Our understanding of lymphocyte responses has broadened significantly in the past decade by the successive discovery of many non-circulating lymphocyte populations. These lymphocytes predominantly reside in non-lymphoid tissues in stark contrast to naïve adaptive lymphocytes, which constantly recirculate between secondary lymphoid organs. In fact, it is now well-appreciated that many, if not all, non-lymphoid organs harbor a sizable population of tissue-resident lymphocytes. These include tissue-resident memory T (TRM) cells; unconventional T cells such as invariant natural killer T (iNKT) cells, intraepithelial lymphocytes (IEL), and γδ T cells; and a diverse family of innate lymphocytes. This property of tissue residency spans across the innate-adaptive spectrum and may be essential for the tissue-specific functions of its respectively resident lymphocyte populations. In this review, we introduce the defining features of tissue-resident lymphocytes, provide an overview of their characteristic features, summarize recent findings on their ontogeny, and discuss their functions in the context of cancer.

Defining Tissue-Resident Lymphocytes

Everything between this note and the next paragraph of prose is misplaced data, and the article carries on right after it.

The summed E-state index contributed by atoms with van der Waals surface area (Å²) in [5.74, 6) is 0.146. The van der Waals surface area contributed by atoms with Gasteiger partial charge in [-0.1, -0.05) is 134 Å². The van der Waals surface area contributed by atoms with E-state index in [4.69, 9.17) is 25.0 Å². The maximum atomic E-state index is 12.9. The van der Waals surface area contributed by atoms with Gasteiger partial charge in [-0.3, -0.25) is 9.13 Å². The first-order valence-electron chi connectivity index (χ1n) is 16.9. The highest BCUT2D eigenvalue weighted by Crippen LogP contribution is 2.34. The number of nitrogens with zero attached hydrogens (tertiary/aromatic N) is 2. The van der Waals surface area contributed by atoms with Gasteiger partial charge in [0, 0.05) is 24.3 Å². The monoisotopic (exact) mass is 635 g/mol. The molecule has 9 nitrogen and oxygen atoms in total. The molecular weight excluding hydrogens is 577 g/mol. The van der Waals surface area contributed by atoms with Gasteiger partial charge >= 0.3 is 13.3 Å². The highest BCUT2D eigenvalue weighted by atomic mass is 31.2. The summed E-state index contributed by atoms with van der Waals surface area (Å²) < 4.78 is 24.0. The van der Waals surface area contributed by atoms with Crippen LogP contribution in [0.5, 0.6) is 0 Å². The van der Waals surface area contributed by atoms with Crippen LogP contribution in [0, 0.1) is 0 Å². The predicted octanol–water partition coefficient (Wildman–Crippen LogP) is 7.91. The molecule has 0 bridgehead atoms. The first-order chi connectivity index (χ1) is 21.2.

The defining feature of tissue-resident lymphocytes is their distinct migration pattern. In contrast to naïve adaptive lymphocytes which frequently travel between secondary lymphoid organs, tissue-resident lymphocytes constitutively reside in non-lymphoid tissues and generally do not re-circulate through blood (6, 7). This blood-tissue disequilibrium can be conveniently approximated by intravascular staining (810). Intravenous administration of fluorescently-conjugated antibody labels vasculature-associated cell populations in a short period of time. Unlabeled cells are thus presumed to reside in the tissue parenchyma and are unlikely to re-circulate. The tissue resident property is most formally demonstrated by parabiosis experiments in which the circulatory systems of two animals are surgically joined, allowing for free exchange of their cell populations (11). Over time, half of the re-circulating lymphocyte compartment in one animal will be derived from its parabiont (6, 11). In contrast, the non-circulating compartment remains dominated by endogenous lymphocyte populations with little to no input from the parabiont (6, 11). This restricted migratory pattern of tissue-resident lymphocytes is often associated with their lack of lymphoid tissue homing chemokine receptors and elevated expressions of several adhesion molecules (7, 12). The sphingosine-1-phosphate receptor (S1PR1) and the chemokine receptor CCR7, whose ligands, S1P, and CCL19/21 are abundantly found in the blood and secondary lymphoid organs, respectively, facilitate re-circulation of lymphocytes and are downregulated as part of the tissue residency program (1315). On the contrary, CD69, which antagonizes S1PR1 signaling, is reciprocally upregulated (16, 17). In addition, increased expression of integrin molecules, such as CD49a (encoded by Itga1) and CD103 (encoded by Itgae), whose ligands are collagen and E-cadherin, respectively, promotes interaction with tissue constituents, further reinforcing retention of lymphocytes (18, 19). Whereas, the downregulation of CCR7 and S1PR1 seems to be universal for tissue-resident lymphocytes, the usage of integrin molecules is more diverse. CD103 is specifically found on lymphocytes associated with epithelial tissues, such as the small intestine epithelium and ductal epithelium in glandular organs (2023). CD49a and CD69 also have their own tissue-restricted expression patterns (18, 2426). These observations highlight the substantial heterogeneity within the tissue-resident lymphocyte compartment. Thus, defining tissue-resident populations solely based on phenotypic markers may not reliably identify all cells. Instead, parabiosis experiments remain the gold standard to properly define tissue residency.